At the time this wine was made, the owner, Vicente Cebrián, a businessman with interests in newspaper publishing (he was one of the owners of the now-defunct newspaper YA), wanted to restore the estate to its original late 19th century splendor but suddenly died of a heart attack, leaving the property in the hands of his teenaged children Vicente and Cristina.  They have continued their father’s plans but have, unfortunately in my opinion, given the wines a more modern style that may not be appreciated by the winery’s loyal fans.

The gran reserva 1989, however, was made before this change came about and I thoroughly enjoyed it! Call me a traditionalist, but wines like this are a treat!

The ‘Best Of’ Wine Tourism awards

BestOf color_editWine tourism is starting to jump in Rioja.  After years of thinking that opening to tourists was an unnecessary expense, winery owners here have finally realized that it’s not only a great way to sell wine but also to build relationships with  customers and teach them about wine culture.  This is especially important in Spain, where per capita consumption of wine is decreasing year after year and young people show little interest in our product.

Enter the Great Wine Capitals Global Network, made up of Bilbao/Rioja, Bordeaux, Cape Town, Firenze, Mainz/Rheinhessen, Mendoza, Porto and San Francisco/Napa Valley.  Founded in 1999,  one of its aims is to promote tourism, especially wine tourism, among its members.   The Network created the ‘Best Of’ wine tourism awards in 2004 to honor the best wine tourism initiatives in several categories.  Each member city organizes its local award contest, with the winners in each category competing among themselves for the international awards.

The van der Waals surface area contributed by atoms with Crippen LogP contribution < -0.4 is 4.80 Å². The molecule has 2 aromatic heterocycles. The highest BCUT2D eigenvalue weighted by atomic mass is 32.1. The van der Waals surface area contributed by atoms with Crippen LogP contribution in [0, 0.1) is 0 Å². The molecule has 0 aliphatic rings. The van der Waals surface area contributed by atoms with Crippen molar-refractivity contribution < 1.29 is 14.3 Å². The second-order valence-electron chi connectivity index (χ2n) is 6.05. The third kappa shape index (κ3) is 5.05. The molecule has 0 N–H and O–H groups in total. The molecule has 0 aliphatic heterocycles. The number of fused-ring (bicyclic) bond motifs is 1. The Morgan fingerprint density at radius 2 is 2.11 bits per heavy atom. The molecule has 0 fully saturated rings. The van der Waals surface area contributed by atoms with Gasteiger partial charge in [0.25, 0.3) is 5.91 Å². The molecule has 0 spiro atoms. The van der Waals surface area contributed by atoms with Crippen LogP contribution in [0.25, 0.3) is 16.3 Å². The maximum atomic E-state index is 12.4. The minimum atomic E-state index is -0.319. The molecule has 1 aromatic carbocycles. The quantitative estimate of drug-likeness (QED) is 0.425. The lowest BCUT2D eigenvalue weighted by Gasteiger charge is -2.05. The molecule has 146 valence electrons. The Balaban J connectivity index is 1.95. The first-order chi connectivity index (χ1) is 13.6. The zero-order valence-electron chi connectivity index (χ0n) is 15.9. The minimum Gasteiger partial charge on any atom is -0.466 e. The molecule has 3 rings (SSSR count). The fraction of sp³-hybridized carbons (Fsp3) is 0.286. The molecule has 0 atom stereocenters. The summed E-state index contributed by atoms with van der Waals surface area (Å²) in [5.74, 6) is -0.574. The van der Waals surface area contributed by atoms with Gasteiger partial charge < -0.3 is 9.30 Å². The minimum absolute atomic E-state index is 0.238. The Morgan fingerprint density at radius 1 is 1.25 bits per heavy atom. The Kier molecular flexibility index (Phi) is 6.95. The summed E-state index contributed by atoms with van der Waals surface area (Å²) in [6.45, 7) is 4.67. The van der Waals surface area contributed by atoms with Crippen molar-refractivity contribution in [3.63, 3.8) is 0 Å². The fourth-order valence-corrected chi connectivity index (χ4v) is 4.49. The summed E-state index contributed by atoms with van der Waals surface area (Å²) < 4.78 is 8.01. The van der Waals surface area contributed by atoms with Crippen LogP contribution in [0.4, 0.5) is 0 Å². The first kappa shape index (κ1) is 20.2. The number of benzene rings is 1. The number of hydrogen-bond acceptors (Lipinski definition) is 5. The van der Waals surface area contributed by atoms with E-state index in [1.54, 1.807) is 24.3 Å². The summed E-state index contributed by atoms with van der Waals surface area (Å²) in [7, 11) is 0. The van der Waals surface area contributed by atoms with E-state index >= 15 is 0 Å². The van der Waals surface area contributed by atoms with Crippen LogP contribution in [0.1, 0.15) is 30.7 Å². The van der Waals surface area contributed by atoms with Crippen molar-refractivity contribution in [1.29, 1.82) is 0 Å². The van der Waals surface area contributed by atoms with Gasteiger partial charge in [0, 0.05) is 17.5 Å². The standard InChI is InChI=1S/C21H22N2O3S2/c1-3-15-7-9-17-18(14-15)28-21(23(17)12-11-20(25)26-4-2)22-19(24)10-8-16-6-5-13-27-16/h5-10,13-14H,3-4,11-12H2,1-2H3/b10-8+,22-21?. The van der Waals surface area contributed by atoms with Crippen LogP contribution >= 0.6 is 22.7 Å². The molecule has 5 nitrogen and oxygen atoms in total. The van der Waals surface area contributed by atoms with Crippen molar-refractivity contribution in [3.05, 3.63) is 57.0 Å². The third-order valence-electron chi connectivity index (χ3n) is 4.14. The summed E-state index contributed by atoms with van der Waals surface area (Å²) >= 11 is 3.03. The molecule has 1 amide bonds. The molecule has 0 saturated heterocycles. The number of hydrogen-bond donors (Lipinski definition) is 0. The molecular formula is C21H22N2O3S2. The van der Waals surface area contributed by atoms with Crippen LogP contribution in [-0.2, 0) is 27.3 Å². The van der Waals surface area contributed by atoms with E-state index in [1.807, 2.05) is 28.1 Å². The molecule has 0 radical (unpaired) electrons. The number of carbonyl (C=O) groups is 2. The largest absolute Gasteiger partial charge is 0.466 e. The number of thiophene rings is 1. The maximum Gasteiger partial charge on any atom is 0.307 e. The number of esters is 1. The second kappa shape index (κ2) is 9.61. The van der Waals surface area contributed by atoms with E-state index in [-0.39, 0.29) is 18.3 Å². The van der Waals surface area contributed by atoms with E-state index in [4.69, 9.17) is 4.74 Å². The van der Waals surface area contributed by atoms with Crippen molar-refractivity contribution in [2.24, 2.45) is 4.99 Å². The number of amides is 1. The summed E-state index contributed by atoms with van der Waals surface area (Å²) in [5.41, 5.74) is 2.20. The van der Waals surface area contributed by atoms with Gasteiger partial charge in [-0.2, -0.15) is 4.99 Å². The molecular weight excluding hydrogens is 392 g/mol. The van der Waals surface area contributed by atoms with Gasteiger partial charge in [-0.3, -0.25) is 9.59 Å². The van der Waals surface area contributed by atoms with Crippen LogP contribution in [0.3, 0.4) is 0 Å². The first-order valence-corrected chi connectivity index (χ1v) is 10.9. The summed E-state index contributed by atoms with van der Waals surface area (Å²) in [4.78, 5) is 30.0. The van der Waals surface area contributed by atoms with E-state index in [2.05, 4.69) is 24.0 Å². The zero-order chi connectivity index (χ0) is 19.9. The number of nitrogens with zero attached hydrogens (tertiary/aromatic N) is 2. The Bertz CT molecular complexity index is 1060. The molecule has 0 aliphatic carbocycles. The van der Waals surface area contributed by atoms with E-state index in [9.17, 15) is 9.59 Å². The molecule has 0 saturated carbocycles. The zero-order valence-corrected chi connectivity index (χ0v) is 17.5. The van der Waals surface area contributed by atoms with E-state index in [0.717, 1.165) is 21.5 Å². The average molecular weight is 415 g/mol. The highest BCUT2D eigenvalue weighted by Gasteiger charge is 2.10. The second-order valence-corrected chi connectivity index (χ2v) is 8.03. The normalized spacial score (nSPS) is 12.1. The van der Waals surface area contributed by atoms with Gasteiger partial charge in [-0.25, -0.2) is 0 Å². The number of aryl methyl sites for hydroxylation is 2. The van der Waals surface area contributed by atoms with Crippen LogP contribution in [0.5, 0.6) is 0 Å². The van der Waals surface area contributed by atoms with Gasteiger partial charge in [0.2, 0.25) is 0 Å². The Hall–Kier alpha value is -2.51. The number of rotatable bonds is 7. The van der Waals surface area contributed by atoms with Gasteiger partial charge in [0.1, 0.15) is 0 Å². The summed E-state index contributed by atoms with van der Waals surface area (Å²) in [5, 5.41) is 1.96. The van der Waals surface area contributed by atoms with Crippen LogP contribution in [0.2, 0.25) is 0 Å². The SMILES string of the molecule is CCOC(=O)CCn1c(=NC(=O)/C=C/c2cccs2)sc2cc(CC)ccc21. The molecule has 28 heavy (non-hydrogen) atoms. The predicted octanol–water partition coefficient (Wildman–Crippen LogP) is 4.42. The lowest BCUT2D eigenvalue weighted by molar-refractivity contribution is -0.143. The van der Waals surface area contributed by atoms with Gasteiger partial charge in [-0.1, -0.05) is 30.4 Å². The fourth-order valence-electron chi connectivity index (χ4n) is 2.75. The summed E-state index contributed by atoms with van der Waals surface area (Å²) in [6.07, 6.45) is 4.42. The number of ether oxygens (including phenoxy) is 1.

The awards have been a huge success, drawing a lot of attention, both to the winners and to the network.

Bilbao/Rioja celebrated its 2010 ‘Best Of’ winners at aceremony held at the historic Citadel in Pamplona on October 1.

The winners are:

Accommodation:  Hotel Hospedería Villa de Ábalos (http://www.hotelvilladeabalos.com

Architecture, Parks and Gardens:  Compañía Vinícola del Norte de España (http://www.cvne.com)

Art and Culture:  Finca Valpiedra (http://www.familiamartinezbujanda.com)

Innovative Experiences and Sustainable Wine Tourism Practices:  Bodegas Muga (http://www.bodegasmuga.com)

Restaurant: Remenetxe (http://www.remenetxe.com)

Winery Tourism Services: Rioja Alavesa Wine Route (http://www.rutadelvinoderiojaalavesa.com)

The international winners will be announced at an awards ceremony during the annual meeting of the network in Bordeaux on November 1.

For more information about the Great Wine Capitals Global Network, follow this link: